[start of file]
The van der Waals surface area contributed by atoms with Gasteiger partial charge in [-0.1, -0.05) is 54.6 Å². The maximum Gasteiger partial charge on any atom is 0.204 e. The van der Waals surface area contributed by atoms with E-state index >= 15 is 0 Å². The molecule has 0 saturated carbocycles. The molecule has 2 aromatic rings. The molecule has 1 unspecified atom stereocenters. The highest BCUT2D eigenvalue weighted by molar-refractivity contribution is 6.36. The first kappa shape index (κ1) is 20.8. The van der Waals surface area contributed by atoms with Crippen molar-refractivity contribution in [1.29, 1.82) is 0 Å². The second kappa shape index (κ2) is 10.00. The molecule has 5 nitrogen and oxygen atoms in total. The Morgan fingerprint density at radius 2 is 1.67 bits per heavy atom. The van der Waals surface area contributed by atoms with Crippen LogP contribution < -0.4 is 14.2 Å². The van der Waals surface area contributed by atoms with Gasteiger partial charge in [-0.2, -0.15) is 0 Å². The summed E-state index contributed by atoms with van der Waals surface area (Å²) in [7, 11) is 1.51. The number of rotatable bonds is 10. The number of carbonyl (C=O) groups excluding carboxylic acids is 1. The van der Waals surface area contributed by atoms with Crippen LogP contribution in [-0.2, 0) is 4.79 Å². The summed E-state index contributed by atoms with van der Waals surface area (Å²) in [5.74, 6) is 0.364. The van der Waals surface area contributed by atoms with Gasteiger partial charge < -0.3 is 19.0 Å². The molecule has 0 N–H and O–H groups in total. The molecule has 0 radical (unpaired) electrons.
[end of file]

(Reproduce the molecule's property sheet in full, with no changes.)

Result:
The van der Waals surface area contributed by atoms with Gasteiger partial charge in [-0.1, -0.05) is 54.6 Å². The maximum Gasteiger partial charge on any atom is 0.204 e. The van der Waals surface area contributed by atoms with E-state index >= 15 is 0 Å². The molecule has 0 saturated carbocycles. The molecule has 2 aromatic rings. The molecule has 1 unspecified atom stereocenters. The highest BCUT2D eigenvalue weighted by molar-refractivity contribution is 6.36. The first kappa shape index (κ1) is 20.8. The van der Waals surface area contributed by atoms with Crippen molar-refractivity contribution in [1.29, 1.82) is 0 Å². The second kappa shape index (κ2) is 10.00. The molecule has 5 nitrogen and oxygen atoms in total. The Morgan fingerprint density at radius 2 is 1.67 bits per heavy atom. The van der Waals surface area contributed by atoms with Crippen LogP contribution < -0.4 is 14.2 Å². The van der Waals surface area contributed by atoms with Gasteiger partial charge in [-0.2, -0.15) is 0 Å². The summed E-state index contributed by atoms with van der Waals surface area (Å²) in [7, 11) is 1.51. The number of rotatable bonds is 10. The number of carbonyl (C=O) groups excluding carboxylic acids is 1. The van der Waals surface area contributed by atoms with Crippen LogP contribution in [-0.2, 0) is 4.79 Å². The summed E-state index contributed by atoms with van der Waals surface area (Å²) in [5.74, 6) is 0.364. The van der Waals surface area contributed by atoms with Gasteiger partial charge < -0.3 is 19.0 Å². The molecule has 0 N–H and O–H groups in total. The molecule has 0 radical (unpaired) electrons.